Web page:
Stress resultants are simplified representations of the stress state in structural elements such as beams, plates, or shells. The geometry of typical structural elements allows the internal stress state to be simplified because of the existence of a "thickness'" direction in which the size of the element is much smaller than in other directions. As a consequence the three traction components that vary from point to point in a cross-section can be replaced with a set of resultant forces and resultant moments. These are the stress resultants (also called membrane forces, shear forces, and bending moment) that may be used to determine the detailed stress state in the structural element. A three-dimensional problem can then be reduced to a one-dimensional problem (for beams) or a two-dimensional problem (for plates and shells).
Stress resultants are defined as integrals of stress over the thickness of a structural element. The integrals are weighted by integer powers the thickness coordinate z (or x3). Stress resultants are so defined to represent the effect of stress as a membrane force N (zero power in z), bending moment M (power 1) on a beam or shell (structure). Stress resultants are necessary to eliminate the z dependency of the stress from the equations of the theory of plates and shells.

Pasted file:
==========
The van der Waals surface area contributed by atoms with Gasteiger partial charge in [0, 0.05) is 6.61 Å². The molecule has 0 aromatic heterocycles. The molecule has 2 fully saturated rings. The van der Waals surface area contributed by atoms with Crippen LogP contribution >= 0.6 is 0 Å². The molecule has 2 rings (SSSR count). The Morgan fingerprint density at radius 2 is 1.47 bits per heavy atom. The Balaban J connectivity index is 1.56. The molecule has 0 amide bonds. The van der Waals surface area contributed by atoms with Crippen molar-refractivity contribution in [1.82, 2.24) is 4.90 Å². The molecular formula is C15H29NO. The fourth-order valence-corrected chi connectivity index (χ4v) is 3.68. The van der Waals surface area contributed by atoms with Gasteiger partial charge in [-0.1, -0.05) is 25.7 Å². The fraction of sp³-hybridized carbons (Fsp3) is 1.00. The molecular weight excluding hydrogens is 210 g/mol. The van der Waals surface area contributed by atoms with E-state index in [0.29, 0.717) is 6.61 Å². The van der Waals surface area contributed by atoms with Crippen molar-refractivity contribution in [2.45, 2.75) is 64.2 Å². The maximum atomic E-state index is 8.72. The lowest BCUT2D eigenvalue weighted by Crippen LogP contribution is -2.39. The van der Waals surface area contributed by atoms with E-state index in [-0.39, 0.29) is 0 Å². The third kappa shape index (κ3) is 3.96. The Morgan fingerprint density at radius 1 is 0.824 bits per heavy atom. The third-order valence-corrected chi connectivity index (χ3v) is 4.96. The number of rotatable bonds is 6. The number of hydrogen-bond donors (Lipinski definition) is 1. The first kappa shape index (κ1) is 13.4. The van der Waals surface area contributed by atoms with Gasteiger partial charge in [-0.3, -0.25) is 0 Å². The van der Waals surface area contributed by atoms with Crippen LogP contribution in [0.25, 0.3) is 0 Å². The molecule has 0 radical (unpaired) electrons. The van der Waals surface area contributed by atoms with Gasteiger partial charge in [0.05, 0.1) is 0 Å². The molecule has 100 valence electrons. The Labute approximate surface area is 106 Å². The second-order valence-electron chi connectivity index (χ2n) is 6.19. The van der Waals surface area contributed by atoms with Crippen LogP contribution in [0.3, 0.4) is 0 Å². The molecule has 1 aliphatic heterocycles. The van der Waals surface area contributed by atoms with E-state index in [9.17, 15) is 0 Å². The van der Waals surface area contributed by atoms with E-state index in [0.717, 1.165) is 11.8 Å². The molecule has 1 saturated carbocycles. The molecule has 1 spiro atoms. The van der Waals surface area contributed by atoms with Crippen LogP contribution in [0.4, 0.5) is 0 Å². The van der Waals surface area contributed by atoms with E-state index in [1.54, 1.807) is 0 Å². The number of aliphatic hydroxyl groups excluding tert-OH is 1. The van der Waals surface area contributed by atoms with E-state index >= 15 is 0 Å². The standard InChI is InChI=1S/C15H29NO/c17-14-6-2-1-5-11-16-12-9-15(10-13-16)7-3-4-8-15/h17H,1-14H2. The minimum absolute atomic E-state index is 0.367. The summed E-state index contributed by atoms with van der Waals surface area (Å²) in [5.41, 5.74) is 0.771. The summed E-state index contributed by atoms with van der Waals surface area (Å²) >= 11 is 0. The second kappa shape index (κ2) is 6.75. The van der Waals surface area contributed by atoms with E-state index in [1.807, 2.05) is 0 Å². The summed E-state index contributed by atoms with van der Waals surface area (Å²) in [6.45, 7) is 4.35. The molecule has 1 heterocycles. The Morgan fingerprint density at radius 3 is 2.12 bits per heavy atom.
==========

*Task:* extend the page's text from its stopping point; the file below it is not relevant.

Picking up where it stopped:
Components of stress on the surfaces of a structural element.
Consider the element shown in the adjacent figure. Assume that the thickness direction is x3. If the element has been extracted from a beam, the width and thickness are comparable in size. Let x2 be the width direction. Then x1 is the length direction.
For plates and shells, the x1 and x2 dimensions are much larger than the size in the x3 direction. Integration over the area of cross-section would have to include one of the larger dimensions and would lead to a model that is too simple for practical calculations. For this reason the stresses are only integrated through the thickness and the stress resultants are typically expressed in units of force per unit length (or moment per unit length) instead of the true force and moment as is the case for beams.
For plates and shells we have to consider two cross-sections. The first is perpendicular to the x1 axis and the second is perpendicular to the x2 axis. Following the same procedure as for beams, and keeping in mind that the resultants are now per unit length, we have